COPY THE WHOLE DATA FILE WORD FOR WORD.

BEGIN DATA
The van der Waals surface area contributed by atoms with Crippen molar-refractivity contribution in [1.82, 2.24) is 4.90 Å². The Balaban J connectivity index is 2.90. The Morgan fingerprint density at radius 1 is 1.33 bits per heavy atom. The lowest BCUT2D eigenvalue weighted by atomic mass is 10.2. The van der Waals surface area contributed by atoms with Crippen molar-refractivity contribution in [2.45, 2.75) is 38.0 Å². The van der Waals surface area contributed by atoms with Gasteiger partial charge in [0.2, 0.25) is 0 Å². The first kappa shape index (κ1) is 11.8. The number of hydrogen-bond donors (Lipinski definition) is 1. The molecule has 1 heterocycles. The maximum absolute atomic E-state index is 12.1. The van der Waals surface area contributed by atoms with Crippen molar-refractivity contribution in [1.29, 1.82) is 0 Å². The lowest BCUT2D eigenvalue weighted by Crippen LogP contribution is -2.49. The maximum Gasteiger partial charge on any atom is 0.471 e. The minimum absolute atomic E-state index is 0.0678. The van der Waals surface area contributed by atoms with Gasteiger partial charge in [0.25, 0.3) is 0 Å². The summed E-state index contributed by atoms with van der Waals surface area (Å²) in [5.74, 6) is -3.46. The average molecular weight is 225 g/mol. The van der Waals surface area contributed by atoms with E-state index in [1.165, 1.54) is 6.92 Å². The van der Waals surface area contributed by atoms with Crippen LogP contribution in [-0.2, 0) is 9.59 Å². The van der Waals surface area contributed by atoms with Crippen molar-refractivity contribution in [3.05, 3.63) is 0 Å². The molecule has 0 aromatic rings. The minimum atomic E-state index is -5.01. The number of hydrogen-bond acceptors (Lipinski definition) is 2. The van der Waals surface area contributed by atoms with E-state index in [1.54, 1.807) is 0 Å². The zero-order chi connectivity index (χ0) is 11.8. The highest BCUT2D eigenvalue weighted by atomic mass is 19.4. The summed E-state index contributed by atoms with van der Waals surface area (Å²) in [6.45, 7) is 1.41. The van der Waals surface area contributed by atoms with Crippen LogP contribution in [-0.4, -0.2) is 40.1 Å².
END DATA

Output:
The van der Waals surface area contributed by atoms with Crippen molar-refractivity contribution in [1.82, 2.24) is 4.90 Å². The Balaban J connectivity index is 2.90. The Morgan fingerprint density at radius 1 is 1.33 bits per heavy atom. The lowest BCUT2D eigenvalue weighted by atomic mass is 10.2. The van der Waals surface area contributed by atoms with Crippen molar-refractivity contribution in [2.45, 2.75) is 38.0 Å². The van der Waals surface area contributed by atoms with Gasteiger partial charge in [0.2, 0.25) is 0 Å². The first kappa shape index (κ1) is 11.8. The number of hydrogen-bond donors (Lipinski definition) is 1. The molecule has 1 heterocycles. The maximum absolute atomic E-state index is 12.1. The van der Waals surface area contributed by atoms with Crippen molar-refractivity contribution in [1.29, 1.82) is 0 Å². The lowest BCUT2D eigenvalue weighted by Crippen LogP contribution is -2.49. The maximum Gasteiger partial charge on any atom is 0.471 e. The minimum absolute atomic E-state index is 0.0678. The van der Waals surface area contributed by atoms with Gasteiger partial charge in [0.25, 0.3) is 0 Å². The summed E-state index contributed by atoms with van der Waals surface area (Å²) in [5.74, 6) is -3.46. The average molecular weight is 225 g/mol. The van der Waals surface area contributed by atoms with E-state index in [1.165, 1.54) is 6.92 Å². The van der Waals surface area contributed by atoms with Crippen LogP contribution in [-0.2, 0) is 9.59 Å². The van der Waals surface area contributed by atoms with Crippen molar-refractivity contribution in [3.05, 3.63) is 0 Å². The molecule has 0 aromatic rings. The minimum atomic E-state index is -5.01. The number of hydrogen-bond acceptors (Lipinski definition) is 2. The van der Waals surface area contributed by atoms with E-state index in [1.54, 1.807) is 0 Å². The zero-order chi connectivity index (χ0) is 11.8. The highest BCUT2D eigenvalue weighted by atomic mass is 19.4. The summed E-state index contributed by atoms with van der Waals surface area (Å²) in [6.45, 7) is 1.41. The van der Waals surface area contributed by atoms with Crippen LogP contribution in [-0.4, -0.2) is 40.1 Å².